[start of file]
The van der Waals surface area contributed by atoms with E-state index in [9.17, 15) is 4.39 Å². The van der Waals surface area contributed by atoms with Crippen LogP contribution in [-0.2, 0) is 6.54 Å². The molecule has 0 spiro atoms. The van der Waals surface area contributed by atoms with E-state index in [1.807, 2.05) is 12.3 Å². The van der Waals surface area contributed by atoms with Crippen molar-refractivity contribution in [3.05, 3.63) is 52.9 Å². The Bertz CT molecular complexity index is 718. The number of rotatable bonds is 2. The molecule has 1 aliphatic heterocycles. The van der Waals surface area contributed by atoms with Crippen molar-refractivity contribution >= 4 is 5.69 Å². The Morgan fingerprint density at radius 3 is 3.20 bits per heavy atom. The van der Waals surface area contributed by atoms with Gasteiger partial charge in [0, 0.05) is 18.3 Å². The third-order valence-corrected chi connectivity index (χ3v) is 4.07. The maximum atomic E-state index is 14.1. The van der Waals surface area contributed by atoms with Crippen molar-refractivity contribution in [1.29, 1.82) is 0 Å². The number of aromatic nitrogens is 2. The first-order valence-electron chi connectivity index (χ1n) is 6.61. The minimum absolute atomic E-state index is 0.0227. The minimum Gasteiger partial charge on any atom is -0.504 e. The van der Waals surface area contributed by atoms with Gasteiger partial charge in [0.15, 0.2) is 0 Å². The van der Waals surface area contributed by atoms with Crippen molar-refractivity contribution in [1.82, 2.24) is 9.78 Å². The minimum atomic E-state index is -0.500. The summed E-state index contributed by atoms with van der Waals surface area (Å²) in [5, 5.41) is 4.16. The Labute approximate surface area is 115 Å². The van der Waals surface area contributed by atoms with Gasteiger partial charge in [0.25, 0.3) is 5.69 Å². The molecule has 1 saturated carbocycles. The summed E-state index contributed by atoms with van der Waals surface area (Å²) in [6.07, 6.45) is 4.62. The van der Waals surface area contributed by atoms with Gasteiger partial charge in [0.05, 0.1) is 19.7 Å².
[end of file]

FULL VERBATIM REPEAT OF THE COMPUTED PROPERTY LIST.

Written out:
The van der Waals surface area contributed by atoms with E-state index in [9.17, 15) is 4.39 Å². The van der Waals surface area contributed by atoms with Crippen LogP contribution in [-0.2, 0) is 6.54 Å². The molecule has 0 spiro atoms. The van der Waals surface area contributed by atoms with E-state index in [1.807, 2.05) is 12.3 Å². The van der Waals surface area contributed by atoms with Crippen molar-refractivity contribution in [3.05, 3.63) is 52.9 Å². The Bertz CT molecular complexity index is 718. The number of rotatable bonds is 2. The molecule has 1 aliphatic heterocycles. The van der Waals surface area contributed by atoms with Crippen molar-refractivity contribution >= 4 is 5.69 Å². The Morgan fingerprint density at radius 3 is 3.20 bits per heavy atom. The van der Waals surface area contributed by atoms with Gasteiger partial charge in [0, 0.05) is 18.3 Å². The third-order valence-corrected chi connectivity index (χ3v) is 4.07. The maximum atomic E-state index is 14.1. The van der Waals surface area contributed by atoms with Crippen molar-refractivity contribution in [1.29, 1.82) is 0 Å². The number of aromatic nitrogens is 2. The first-order valence-electron chi connectivity index (χ1n) is 6.61. The minimum absolute atomic E-state index is 0.0227. The minimum Gasteiger partial charge on any atom is -0.504 e. The van der Waals surface area contributed by atoms with Gasteiger partial charge in [0.15, 0.2) is 0 Å². The van der Waals surface area contributed by atoms with Crippen molar-refractivity contribution in [1.82, 2.24) is 9.78 Å². The minimum atomic E-state index is -0.500. The summed E-state index contributed by atoms with van der Waals surface area (Å²) in [5, 5.41) is 4.16. The Labute approximate surface area is 115 Å². The van der Waals surface area contributed by atoms with Gasteiger partial charge in [0.25, 0.3) is 5.69 Å². The molecule has 1 saturated carbocycles. The summed E-state index contributed by atoms with van der Waals surface area (Å²) in [6.07, 6.45) is 4.62. The van der Waals surface area contributed by atoms with Gasteiger partial charge in [0.05, 0.1) is 19.7 Å².